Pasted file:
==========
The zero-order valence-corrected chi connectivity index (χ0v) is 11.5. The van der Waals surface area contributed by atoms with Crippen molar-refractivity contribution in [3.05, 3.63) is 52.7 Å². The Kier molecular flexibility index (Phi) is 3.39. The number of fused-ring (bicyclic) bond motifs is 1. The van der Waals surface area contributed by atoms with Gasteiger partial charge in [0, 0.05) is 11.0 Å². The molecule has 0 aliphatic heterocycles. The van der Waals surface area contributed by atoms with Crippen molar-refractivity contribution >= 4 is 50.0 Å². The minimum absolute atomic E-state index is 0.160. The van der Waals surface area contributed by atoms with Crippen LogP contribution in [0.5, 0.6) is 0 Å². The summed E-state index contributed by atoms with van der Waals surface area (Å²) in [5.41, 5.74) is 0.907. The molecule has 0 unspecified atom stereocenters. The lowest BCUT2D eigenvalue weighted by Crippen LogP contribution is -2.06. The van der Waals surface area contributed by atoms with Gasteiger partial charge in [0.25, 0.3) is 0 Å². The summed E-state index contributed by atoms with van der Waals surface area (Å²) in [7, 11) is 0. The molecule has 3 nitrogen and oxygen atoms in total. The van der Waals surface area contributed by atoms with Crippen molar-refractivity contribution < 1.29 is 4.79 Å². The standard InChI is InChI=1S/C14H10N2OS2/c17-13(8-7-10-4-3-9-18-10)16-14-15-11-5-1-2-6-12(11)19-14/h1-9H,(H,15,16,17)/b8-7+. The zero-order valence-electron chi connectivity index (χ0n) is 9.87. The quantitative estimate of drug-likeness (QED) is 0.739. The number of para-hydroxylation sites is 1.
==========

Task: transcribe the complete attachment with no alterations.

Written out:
The zero-order valence-corrected chi connectivity index (χ0v) is 11.5. The van der Waals surface area contributed by atoms with Crippen molar-refractivity contribution in [3.05, 3.63) is 52.7 Å². The Kier molecular flexibility index (Phi) is 3.39. The number of fused-ring (bicyclic) bond motifs is 1. The van der Waals surface area contributed by atoms with Gasteiger partial charge in [0, 0.05) is 11.0 Å². The molecule has 0 aliphatic heterocycles. The van der Waals surface area contributed by atoms with Crippen molar-refractivity contribution >= 4 is 50.0 Å². The minimum absolute atomic E-state index is 0.160. The van der Waals surface area contributed by atoms with Crippen LogP contribution in [0.5, 0.6) is 0 Å². The summed E-state index contributed by atoms with van der Waals surface area (Å²) in [5.41, 5.74) is 0.907. The molecule has 0 unspecified atom stereocenters. The lowest BCUT2D eigenvalue weighted by Crippen LogP contribution is -2.06. The van der Waals surface area contributed by atoms with Gasteiger partial charge in [0.25, 0.3) is 0 Å². The summed E-state index contributed by atoms with van der Waals surface area (Å²) in [7, 11) is 0. The molecule has 3 nitrogen and oxygen atoms in total. The van der Waals surface area contributed by atoms with Crippen molar-refractivity contribution < 1.29 is 4.79 Å². The standard InChI is InChI=1S/C14H10N2OS2/c17-13(8-7-10-4-3-9-18-10)16-14-15-11-5-1-2-6-12(11)19-14/h1-9H,(H,15,16,17)/b8-7+. The zero-order valence-electron chi connectivity index (χ0n) is 9.87. The quantitative estimate of drug-likeness (QED) is 0.739. The number of para-hydroxylation sites is 1.